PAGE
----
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Nostalgique Puerto Rico: plenas, guarachas, boleros & jibaras songs 1940-1960


Birthplace of many traditional rhythms, most famously the danza, the bomba and the plena, a unique blend of Africa, Spain and the Caribbean, Puerto Rico has played a major role in the emergence of contemporary salsa — notably by giving New York, through emigration, a large share of the artists and the public who gave shape to this new form of urban music. But if salsa was really born in the North American megalopolis at the end of the 1960s, it is rooted in the movement of musical syncretism that, in the Caribbean islands in general and in Puerto Rico in particular, has over the centuries led to the birth of popular mixed music, mostly for dancing.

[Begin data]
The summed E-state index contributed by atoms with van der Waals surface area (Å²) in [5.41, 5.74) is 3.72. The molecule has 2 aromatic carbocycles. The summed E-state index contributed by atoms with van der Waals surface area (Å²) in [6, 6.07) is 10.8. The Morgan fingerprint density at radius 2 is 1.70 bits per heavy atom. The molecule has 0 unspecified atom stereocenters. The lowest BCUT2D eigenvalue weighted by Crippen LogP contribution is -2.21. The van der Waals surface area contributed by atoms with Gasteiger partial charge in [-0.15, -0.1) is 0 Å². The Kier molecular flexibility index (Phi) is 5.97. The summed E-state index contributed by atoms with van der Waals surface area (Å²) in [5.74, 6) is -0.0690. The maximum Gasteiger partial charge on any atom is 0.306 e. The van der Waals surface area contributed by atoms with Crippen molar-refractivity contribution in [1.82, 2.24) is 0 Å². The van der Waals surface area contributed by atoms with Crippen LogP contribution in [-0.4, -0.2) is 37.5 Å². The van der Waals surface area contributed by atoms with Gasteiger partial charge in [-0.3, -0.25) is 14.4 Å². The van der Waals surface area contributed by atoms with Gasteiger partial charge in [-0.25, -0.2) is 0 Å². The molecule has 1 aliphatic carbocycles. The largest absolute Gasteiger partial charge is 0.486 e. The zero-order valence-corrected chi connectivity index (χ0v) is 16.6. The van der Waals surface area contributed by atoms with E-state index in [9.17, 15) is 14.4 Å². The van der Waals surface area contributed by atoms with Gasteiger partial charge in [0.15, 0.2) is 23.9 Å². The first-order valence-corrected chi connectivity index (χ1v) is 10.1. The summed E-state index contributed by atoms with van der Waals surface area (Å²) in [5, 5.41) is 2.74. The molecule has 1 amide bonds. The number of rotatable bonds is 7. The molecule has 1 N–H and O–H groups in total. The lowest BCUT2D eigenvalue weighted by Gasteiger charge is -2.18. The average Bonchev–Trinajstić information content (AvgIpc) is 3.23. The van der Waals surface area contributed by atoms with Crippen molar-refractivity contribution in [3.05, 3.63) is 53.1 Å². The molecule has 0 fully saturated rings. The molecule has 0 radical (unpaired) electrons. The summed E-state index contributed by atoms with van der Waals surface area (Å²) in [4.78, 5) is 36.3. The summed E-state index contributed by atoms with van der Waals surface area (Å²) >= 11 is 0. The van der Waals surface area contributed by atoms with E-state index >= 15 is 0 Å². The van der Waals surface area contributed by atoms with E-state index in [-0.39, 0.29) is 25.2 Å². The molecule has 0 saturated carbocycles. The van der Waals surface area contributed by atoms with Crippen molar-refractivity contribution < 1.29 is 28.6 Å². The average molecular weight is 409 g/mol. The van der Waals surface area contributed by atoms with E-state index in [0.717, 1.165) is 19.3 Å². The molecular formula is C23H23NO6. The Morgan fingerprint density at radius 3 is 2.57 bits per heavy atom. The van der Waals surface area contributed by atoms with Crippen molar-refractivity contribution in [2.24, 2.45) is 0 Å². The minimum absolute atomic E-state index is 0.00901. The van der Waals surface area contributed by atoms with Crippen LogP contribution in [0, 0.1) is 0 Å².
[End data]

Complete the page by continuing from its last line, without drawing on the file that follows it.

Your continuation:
It is this synthesis of musical genres, united by close ties of kinship, as well as the permanent creative dialogue that began at the beginning of the twentieth century between Puerto Rico and New York, that is the focus of the present collection. At the turn of the 1940s, Puerto Rican folk music was fed by its Afro-European origins, the strong Cuban influence and the culture discovered in the United States by the diaspora of this island once populated by Tainos